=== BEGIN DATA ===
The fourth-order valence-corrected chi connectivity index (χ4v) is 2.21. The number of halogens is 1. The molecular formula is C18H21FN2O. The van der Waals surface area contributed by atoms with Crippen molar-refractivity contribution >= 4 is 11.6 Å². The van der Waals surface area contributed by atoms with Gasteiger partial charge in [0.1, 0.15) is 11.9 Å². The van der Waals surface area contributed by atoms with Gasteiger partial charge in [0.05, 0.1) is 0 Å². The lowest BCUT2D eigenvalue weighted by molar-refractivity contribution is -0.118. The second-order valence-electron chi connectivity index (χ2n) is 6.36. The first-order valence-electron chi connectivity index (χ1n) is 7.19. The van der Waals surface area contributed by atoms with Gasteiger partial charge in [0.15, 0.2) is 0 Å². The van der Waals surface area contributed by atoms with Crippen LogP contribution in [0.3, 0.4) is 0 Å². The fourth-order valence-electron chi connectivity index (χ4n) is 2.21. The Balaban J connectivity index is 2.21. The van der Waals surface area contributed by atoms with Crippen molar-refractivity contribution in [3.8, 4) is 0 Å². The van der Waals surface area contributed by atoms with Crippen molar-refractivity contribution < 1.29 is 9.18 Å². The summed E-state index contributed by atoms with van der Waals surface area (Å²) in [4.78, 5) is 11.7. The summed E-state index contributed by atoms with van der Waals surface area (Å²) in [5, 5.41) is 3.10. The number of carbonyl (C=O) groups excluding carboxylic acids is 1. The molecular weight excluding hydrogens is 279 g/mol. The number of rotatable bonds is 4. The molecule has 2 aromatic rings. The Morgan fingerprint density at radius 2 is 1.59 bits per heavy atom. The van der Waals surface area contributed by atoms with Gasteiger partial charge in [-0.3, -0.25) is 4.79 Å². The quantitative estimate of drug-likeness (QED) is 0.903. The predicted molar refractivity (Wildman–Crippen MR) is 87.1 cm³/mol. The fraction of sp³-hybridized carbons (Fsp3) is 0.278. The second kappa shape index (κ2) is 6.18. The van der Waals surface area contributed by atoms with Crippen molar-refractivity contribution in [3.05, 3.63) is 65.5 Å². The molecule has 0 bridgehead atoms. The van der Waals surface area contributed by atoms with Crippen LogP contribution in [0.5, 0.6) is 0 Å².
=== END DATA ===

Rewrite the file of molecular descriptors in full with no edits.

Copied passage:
The fourth-order valence-corrected chi connectivity index (χ4v) is 2.21. The number of halogens is 1. The molecular formula is C18H21FN2O. The van der Waals surface area contributed by atoms with Crippen molar-refractivity contribution >= 4 is 11.6 Å². The van der Waals surface area contributed by atoms with Gasteiger partial charge in [0.1, 0.15) is 11.9 Å². The van der Waals surface area contributed by atoms with Gasteiger partial charge in [0.05, 0.1) is 0 Å². The lowest BCUT2D eigenvalue weighted by molar-refractivity contribution is -0.118. The second-order valence-electron chi connectivity index (χ2n) is 6.36. The first-order valence-electron chi connectivity index (χ1n) is 7.19. The van der Waals surface area contributed by atoms with Gasteiger partial charge in [0.15, 0.2) is 0 Å². The van der Waals surface area contributed by atoms with Crippen LogP contribution in [0.3, 0.4) is 0 Å². The fourth-order valence-electron chi connectivity index (χ4n) is 2.21. The Balaban J connectivity index is 2.21. The van der Waals surface area contributed by atoms with Crippen molar-refractivity contribution in [3.8, 4) is 0 Å². The van der Waals surface area contributed by atoms with Crippen molar-refractivity contribution < 1.29 is 9.18 Å². The summed E-state index contributed by atoms with van der Waals surface area (Å²) in [4.78, 5) is 11.7. The summed E-state index contributed by atoms with van der Waals surface area (Å²) in [5, 5.41) is 3.10. The number of carbonyl (C=O) groups excluding carboxylic acids is 1. The molecular weight excluding hydrogens is 279 g/mol. The number of rotatable bonds is 4. The molecule has 2 aromatic rings. The Morgan fingerprint density at radius 2 is 1.59 bits per heavy atom. The van der Waals surface area contributed by atoms with Gasteiger partial charge in [-0.3, -0.25) is 4.79 Å². The quantitative estimate of drug-likeness (QED) is 0.903. The predicted molar refractivity (Wildman–Crippen MR) is 87.1 cm³/mol. The fraction of sp³-hybridized carbons (Fsp3) is 0.278. The second kappa shape index (κ2) is 6.18. The van der Waals surface area contributed by atoms with Crippen molar-refractivity contribution in [3.05, 3.63) is 65.5 Å². The molecule has 0 bridgehead atoms. The van der Waals surface area contributed by atoms with Crippen LogP contribution in [0.5, 0.6) is 0 Å².